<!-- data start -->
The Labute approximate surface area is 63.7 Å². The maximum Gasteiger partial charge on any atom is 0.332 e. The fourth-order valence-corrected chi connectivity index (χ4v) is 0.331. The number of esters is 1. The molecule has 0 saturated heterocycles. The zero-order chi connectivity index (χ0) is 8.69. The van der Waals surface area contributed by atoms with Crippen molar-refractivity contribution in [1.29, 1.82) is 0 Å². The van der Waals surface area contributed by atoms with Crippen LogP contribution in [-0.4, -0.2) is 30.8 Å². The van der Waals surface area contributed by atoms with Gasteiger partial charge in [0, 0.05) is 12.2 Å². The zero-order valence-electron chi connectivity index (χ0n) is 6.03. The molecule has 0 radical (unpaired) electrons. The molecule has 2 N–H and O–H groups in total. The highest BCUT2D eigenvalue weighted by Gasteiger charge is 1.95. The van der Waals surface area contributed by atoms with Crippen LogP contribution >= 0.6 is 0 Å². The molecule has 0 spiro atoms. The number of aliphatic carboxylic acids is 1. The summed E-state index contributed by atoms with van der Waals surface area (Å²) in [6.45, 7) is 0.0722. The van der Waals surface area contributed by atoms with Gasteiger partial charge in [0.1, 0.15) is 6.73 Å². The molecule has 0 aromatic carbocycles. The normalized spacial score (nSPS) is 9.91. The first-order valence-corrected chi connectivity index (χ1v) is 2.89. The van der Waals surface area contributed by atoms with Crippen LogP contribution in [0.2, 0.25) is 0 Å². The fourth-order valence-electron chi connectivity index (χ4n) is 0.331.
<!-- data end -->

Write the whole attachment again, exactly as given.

The Labute approximate surface area is 63.7 Å². The maximum Gasteiger partial charge on any atom is 0.332 e. The fourth-order valence-corrected chi connectivity index (χ4v) is 0.331. The number of esters is 1. The molecule has 0 saturated heterocycles. The zero-order chi connectivity index (χ0) is 8.69. The van der Waals surface area contributed by atoms with Crippen molar-refractivity contribution in [1.29, 1.82) is 0 Å². The van der Waals surface area contributed by atoms with Crippen LogP contribution in [-0.4, -0.2) is 30.8 Å². The van der Waals surface area contributed by atoms with Gasteiger partial charge in [0, 0.05) is 12.2 Å². The zero-order valence-electron chi connectivity index (χ0n) is 6.03. The molecule has 0 radical (unpaired) electrons. The molecule has 2 N–H and O–H groups in total. The highest BCUT2D eigenvalue weighted by Gasteiger charge is 1.95. The van der Waals surface area contributed by atoms with Crippen LogP contribution >= 0.6 is 0 Å². The molecule has 0 spiro atoms. The number of aliphatic carboxylic acids is 1. The summed E-state index contributed by atoms with van der Waals surface area (Å²) in [6.45, 7) is 0.0722. The van der Waals surface area contributed by atoms with Gasteiger partial charge in [0.1, 0.15) is 6.73 Å². The molecule has 0 aromatic carbocycles. The normalized spacial score (nSPS) is 9.91. The first-order valence-corrected chi connectivity index (χ1v) is 2.89. The van der Waals surface area contributed by atoms with Crippen LogP contribution in [0.2, 0.25) is 0 Å². The fourth-order valence-electron chi connectivity index (χ4n) is 0.331.